The Amazing Samsung

by mjfern

Just two years ago, Samsung was far behind Apple and others in the race to win the global smartphone market. Now, Samsung is running neck and neck with Apple, capturing a 30.4% market share and 25% of industry-wide profits. Samsung is on the verge of launching the Galaxy S4 which could further solidify its leadership position.

How did Samsung catch up in the smartphone market in such a short period of time? I’ve been traveling to South Korea every year since 2010 and I’ve had a chance to talk with professionals from various companies in the region. Based on conversations, I believe the following factors have played a central role in Samsung’s rapid ascent in the smartphone market.

National support: Samsung is South Korea’s flagship company, producing about a fifth of the country’s GDP. With its central importance to the South Korean economy, Samsung has developed close ties to government and other local companies. It also has strong relationships with the leading universities and is able to hire the best graduates. In short, competing with Samsung is like you’re competing with all of South Korea (combined with Samsung’s global operations).

Execution capabilities: Samsung not only gained a lead in smartphones, but accomplished this feat in a very short period of time. This suggests to me that Samsung has tremendous execution capabilities. These capabilities are likely derived from its significant experience with new product development, talented executives at the top, highly skilled managers and engineers, and strong organization and work ethic.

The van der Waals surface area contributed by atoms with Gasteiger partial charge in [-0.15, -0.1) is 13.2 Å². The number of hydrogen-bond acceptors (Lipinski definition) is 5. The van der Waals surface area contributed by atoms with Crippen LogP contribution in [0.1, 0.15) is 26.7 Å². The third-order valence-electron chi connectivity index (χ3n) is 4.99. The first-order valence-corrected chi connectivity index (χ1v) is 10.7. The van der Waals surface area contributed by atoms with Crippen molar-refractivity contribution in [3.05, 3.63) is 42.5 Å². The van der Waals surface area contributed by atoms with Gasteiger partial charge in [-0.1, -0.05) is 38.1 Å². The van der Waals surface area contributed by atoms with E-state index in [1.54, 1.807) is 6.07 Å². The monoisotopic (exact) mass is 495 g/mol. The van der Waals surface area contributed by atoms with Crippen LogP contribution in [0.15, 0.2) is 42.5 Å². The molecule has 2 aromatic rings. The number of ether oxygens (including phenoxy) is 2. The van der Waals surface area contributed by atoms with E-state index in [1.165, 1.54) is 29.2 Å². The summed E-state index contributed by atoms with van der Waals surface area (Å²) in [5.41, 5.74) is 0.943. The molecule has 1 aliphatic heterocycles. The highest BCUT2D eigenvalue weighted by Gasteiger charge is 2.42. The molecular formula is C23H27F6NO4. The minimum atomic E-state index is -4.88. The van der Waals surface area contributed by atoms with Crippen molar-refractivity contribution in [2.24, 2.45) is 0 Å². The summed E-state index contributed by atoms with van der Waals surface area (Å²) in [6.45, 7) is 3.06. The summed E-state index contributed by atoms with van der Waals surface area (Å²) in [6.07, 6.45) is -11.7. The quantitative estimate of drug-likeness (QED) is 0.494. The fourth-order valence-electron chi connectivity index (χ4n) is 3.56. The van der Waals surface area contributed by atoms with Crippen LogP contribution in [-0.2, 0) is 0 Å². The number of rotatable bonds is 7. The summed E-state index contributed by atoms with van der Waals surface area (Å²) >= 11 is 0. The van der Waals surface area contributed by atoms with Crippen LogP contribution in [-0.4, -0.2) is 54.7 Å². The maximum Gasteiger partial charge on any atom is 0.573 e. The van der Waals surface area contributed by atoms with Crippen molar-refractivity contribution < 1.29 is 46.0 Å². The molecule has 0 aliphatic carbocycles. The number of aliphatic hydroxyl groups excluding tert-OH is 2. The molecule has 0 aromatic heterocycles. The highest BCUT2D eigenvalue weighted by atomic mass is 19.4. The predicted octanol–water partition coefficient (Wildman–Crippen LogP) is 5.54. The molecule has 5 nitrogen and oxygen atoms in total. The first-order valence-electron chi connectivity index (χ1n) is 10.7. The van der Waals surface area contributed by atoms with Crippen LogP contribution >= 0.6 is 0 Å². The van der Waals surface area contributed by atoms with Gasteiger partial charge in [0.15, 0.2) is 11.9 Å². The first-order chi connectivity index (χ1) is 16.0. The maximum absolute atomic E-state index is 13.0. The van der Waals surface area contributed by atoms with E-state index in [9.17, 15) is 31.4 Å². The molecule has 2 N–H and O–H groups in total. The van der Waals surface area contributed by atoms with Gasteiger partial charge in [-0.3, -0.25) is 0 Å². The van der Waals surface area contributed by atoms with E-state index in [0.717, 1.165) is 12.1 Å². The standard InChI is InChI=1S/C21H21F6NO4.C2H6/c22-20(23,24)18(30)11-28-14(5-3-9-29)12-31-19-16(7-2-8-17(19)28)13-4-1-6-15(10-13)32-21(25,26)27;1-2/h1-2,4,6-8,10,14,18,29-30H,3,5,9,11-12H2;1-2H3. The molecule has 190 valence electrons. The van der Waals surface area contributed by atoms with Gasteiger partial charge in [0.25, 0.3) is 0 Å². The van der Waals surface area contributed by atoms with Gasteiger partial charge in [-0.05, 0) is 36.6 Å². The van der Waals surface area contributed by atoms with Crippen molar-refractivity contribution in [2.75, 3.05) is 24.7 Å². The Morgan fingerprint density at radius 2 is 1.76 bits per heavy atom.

Technology: The Samsung Electronics subsidiary has leading businesses in a variety of related and complementary technical areas, such as LCD displays, semiconductors, and rechargeable batteries. The in-house resources and capabilities that come from these businesses likely give Samsung a significant advantage in the smartphone space. For instance, its smartphone business can leverage engineering talent and proprietary technology that resides in its semiconductor businesses.

Corporate culture: Samsung executives and employees, and South Korean workers in general, are under enormous pressure to remain globally competitive. It’s operating under a constant state of crisis. This can be a tremendous motivating force, at least for a period of time until the pressure drives turnover. This pressure can also dampen creativity and the tolerance for failure, together reducing Samsung’s ability to strike first in new, untested markets. Samsung is counteracting some of these headwinds by investing heavily in “Worldwide Innovation Centers” and other related initiatives.

Conclusion

In closing, Samsung was able to quickly ascend to the top of the smartphone market in large part by leveraging its unique, corporate-wide resources and capabilities. These resources and capabilities have now proven valuable across multiple businesses. They will continue to provide Samsung with a significant and sustainable corporate advantage as it competes for dominance in the post-PC era and beyond.

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